Both STIs can also be contracted through protected sex with a condom or other barrier if you dont use protection properly, or if the barrier breaks.
Either STI can be contracted even if you arent showing visible symptoms. Both STIs can also be transmitted to a child at birth if the mother has either condition.
Youre at increased risk for developing these and other STIs if you:
- have multiple sexual partners at one time
- dont properly use protection, such as condoms, female condoms, or dental dams
- regularly use douches which can irritate your vagina, killing healthy vaginal bacteria
- have contracted an STI before
Sexual assault can also increase your risk of both chlamydia or gonorrhea.
Both STIs can be diagnosed using similar diagnostic methods. Your doctor may use one or more of these tests to ensure that the diagnosis is accurate and that the right treatment is given:
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How To Stay Safe
STIs are usually spread by having sex – digital, vaginal, oral, or anal sex. Some can be spread via blood or blood products and some and can be passed from mother to child during pregnancy and childbirth.
So, what can you do to stay safe?
When used correctly, condoms offer one of the most effective methods of protection against STIs, including HIV. Female condoms are also effective and safe.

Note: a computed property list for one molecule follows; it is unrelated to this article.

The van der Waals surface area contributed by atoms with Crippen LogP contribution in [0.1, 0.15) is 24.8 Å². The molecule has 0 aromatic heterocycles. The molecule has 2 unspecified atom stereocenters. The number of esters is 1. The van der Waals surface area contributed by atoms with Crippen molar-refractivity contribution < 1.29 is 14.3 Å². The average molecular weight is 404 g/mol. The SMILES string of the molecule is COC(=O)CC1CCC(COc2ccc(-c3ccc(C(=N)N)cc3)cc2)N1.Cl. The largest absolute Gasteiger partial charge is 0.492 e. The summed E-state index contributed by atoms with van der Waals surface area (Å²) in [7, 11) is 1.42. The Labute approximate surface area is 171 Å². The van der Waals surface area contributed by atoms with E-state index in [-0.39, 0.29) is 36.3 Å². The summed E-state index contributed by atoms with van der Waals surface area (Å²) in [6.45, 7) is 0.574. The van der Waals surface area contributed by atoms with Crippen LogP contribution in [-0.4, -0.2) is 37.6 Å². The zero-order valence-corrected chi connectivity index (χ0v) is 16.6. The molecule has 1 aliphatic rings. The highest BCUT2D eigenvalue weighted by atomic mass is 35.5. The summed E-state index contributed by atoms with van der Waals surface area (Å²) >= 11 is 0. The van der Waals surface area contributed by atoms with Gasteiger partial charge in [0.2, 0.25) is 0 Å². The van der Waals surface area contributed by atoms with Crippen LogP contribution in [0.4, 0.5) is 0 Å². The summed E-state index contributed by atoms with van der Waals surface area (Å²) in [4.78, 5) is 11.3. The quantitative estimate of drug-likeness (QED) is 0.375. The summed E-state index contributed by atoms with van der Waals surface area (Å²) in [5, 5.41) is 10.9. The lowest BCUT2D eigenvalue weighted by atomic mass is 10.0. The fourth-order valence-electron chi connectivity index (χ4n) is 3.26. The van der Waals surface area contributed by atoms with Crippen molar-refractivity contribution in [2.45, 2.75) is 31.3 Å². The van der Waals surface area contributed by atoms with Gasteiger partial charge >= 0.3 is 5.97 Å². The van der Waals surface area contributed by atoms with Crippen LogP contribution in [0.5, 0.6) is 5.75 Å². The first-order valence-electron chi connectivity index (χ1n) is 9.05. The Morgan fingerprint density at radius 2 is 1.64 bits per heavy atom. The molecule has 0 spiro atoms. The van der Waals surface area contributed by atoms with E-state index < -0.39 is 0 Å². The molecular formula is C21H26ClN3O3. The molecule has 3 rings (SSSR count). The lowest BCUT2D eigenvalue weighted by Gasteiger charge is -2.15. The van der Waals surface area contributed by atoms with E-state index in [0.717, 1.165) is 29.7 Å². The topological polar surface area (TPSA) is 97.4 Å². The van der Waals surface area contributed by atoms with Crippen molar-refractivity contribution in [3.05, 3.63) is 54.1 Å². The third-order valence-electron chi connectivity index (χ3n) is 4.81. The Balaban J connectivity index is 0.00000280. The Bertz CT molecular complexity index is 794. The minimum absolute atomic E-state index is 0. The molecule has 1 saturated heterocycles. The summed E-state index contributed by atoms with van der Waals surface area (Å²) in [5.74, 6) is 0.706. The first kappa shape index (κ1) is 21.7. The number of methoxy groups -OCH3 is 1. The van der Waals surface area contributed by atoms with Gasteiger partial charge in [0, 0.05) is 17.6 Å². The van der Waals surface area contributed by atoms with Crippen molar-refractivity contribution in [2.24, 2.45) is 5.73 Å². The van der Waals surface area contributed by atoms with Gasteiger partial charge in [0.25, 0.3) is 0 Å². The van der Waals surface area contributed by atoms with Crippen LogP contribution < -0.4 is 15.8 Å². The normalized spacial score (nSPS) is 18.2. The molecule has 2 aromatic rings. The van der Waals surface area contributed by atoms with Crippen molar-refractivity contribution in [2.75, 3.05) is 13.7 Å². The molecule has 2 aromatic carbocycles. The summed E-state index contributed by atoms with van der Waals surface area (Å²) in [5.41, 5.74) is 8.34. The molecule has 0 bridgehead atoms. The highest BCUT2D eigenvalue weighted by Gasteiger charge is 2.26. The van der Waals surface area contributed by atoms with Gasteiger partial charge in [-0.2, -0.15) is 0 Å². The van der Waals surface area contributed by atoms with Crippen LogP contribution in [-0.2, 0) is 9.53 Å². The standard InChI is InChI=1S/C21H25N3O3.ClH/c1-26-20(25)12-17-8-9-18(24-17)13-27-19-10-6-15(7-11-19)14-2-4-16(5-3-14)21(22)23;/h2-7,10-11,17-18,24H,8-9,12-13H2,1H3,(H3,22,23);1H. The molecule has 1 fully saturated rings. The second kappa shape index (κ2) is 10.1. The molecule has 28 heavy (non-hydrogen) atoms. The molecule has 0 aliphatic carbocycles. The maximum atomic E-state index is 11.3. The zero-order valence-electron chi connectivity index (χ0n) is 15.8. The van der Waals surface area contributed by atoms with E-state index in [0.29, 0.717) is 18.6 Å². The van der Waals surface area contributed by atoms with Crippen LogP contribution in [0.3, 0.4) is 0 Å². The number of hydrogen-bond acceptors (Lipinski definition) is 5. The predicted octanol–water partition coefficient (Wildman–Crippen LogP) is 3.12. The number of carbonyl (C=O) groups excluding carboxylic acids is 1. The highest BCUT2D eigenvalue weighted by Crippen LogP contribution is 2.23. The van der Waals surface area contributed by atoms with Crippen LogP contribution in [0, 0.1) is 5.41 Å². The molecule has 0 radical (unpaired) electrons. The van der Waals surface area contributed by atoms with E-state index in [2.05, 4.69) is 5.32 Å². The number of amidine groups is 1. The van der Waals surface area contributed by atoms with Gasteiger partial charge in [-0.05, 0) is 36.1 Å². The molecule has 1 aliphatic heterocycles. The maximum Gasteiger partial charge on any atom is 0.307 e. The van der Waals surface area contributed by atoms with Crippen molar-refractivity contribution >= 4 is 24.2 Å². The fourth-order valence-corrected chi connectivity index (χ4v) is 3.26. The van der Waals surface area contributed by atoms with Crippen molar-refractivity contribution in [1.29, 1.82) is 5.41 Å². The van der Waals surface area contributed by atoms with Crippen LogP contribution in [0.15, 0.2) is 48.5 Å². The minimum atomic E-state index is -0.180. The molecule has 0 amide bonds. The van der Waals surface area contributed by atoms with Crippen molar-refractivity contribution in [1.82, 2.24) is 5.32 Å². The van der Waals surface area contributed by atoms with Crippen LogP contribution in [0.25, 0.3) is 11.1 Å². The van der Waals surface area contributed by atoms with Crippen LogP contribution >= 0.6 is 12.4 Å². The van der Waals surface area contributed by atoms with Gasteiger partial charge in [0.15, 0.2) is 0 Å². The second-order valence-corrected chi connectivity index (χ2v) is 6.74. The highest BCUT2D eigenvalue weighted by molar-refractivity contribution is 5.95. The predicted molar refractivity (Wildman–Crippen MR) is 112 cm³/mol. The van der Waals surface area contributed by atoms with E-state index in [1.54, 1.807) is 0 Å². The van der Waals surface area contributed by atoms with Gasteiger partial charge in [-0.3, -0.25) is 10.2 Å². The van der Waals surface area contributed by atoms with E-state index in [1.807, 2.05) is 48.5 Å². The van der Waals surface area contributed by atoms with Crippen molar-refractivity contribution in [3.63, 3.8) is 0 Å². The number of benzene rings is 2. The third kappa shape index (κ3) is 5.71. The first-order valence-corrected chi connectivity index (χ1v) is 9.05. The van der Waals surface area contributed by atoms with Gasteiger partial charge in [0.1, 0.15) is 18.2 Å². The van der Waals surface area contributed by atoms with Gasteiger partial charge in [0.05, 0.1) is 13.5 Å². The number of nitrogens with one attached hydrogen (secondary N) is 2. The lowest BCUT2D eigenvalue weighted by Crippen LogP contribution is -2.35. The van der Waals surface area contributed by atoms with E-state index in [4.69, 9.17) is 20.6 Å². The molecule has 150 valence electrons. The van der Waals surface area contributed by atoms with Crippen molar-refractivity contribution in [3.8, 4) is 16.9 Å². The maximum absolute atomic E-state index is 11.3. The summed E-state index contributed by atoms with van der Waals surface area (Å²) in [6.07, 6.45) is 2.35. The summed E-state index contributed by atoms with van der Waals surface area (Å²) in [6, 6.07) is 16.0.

We are often not aware that they may have an STI.
Any sexually active person can catch an STI, those who change partners frequently or do not use condoms are at higher risk. Previous successful treatment for an STI doesn’t make you immune to catching the infection again.
How Likely Is Recurrence
We dont know how likely recurrence is in oral gonorrhea, specifically.
We do know that recurrence for other types of gonorrhea is high, affecting anywhere from 3.6 percent to 11 percent of people previously treated. Kissinger PJ, et al. . Early repeat Chlamydia trachomatis and Neisseria gonorrhoeae infections among heterosexual men. DOI:
Retesting is recommended three to six months after treatment, even if you and your partner have successfully completed treatment and are symptom-free. Mayor MT, et al. . Diagnosis and management of gonococcal infections.
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How Soon Do Symptoms Appear
In males, symptoms usually appear two to seven days after infection but it can take as long as 30 days for symptoms to begin. Often, there are no symptoms for people infected with gonorrhea 10 to 15 percent of men and about 80 percent of women may have no symptoms. People with no symptoms are at risk for developing complications to gonorrhea. These people also spread this infection unknowingly.
Who Should Be Tested For Chlamydia
You should go to your health provider for a test if you have symptoms of chlamydia, or if you have a partner who has a sexually transmitted disease. Pregnant women should get a test when they go to their first prenatal visit.
People at higher risk should get checked for chlamydia every year:
- Sexually active women 25 and younger
- Older women who have new or multiple sex partners, or a sex partner who has a sexually transmitted disease
- Men who have sex with men
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What Else Should I Ask My Healthcare Provider
If you have gonorrhea, ask your healthcare provider:
- What medication is best for me?
- How long do I need to take the medication?